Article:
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Principles of nuclear magnetic resonance for medical application

Seminars in Nuclear Medicine
Elsevier - WB Saunders
Publication Date
DOI: 10.1016/s0001-2998(83)80043-9
  • Physics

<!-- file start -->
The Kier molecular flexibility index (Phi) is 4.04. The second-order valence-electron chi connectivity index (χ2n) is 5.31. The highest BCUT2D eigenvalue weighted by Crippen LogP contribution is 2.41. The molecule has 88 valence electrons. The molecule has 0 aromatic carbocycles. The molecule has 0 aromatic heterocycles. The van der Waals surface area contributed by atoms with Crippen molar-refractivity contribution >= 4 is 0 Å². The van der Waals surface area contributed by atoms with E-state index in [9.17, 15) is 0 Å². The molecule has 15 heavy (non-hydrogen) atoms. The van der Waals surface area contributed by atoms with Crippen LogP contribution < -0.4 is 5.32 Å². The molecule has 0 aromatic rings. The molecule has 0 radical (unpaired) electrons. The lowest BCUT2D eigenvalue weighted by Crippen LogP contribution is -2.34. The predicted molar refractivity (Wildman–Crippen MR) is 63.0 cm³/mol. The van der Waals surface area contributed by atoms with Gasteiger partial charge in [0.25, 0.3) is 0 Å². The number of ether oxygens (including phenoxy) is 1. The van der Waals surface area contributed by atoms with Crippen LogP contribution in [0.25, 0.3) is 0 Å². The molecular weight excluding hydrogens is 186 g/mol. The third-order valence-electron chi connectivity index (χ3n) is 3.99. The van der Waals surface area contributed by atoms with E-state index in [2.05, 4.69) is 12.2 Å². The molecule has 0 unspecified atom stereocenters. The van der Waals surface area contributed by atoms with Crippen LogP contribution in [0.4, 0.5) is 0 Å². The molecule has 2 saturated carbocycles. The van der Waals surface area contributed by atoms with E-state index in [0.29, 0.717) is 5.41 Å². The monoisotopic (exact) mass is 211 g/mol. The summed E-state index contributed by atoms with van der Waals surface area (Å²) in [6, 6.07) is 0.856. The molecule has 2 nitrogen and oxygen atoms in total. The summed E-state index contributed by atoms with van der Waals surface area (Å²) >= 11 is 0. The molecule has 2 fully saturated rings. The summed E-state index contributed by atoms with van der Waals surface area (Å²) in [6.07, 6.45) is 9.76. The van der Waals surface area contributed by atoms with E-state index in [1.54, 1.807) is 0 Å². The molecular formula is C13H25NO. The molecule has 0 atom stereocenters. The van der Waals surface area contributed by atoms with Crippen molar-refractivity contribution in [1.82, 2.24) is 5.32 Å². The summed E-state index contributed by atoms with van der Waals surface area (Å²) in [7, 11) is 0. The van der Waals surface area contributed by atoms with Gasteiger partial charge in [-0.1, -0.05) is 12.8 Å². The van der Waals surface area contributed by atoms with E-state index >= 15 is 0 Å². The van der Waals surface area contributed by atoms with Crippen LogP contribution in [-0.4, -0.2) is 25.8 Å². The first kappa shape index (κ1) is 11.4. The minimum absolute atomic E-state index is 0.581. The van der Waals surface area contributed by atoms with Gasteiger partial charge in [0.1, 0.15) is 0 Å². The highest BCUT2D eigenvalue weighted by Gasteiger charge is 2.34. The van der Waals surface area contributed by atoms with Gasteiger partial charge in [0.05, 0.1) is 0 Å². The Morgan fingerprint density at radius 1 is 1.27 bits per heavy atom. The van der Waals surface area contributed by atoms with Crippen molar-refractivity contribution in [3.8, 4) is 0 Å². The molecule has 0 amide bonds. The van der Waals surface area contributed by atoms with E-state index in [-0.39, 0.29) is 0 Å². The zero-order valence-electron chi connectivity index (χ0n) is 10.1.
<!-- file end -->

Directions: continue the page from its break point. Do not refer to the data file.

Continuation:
Several important components must be combined to create an effective nuclear magnetic resonance (NMR) imaging system. The most imposing component is the magnet itself, which is most often either resistive or superconducting. In addition, the magnetic field gradient, radiofrequency (RF) coil, spectrometer, computer, and display system are critical factors that require special consideration before selecting an NMR system for a particular clinical usage. Although nuclear magnetic resonance and nuclear decay share a common object of interest (the nucleus), a number of differences between resonance and decay phenomena relating to information content and imaging techniques can be discussed. First, in NMR the frequency, and hence energy, of the detected electromagnetic radiation from a given nuclear type is dependent critically on the magnetic and molecular environment of the stimulated nuclei. This is contrasted to the situation in nuclear decay reactions, where the energy of gamma or positron emission is only weakly dependent on local factors. Thus in NMR, molecular information can be acquired without the use of external tracer molecules. In NMR energy exchange mechanisms (relaxation) take place on a microscopic scale. and hence local information is acquired by measuring relaxation times. Furthermore, the frequency output of an NMR experiment is transmitted to the detector with little change from its surroundings. This again differs from nuclear decay, where the observed spread of detected energies is a complex function of numerous interactions among the emitted radiation, the surrounding matter, and the detector, and energy exchange processes are spread in a random fashion over a large volume. However, this relative lack of interaction with matter in NMRs (RF) output comes at a price of sensitivity, since the energy laval is orders of magnitude lower than that of γ photons. In addition, the much longer wavelengths associated with such low energy radiation (on the order of meters) makes simple collimation used in γ cameras impossible, and hence more complex means need to be used to locate the emitted signal spatially. Overall, the differences between NMR and nuclear decay are likely to lead to a complementary, rather than conflicting, relationship between the two sciences, with advantages to each depending on the questions being investigated. Which problems are best studied with what technique is an open question at this stage of development of NMR.

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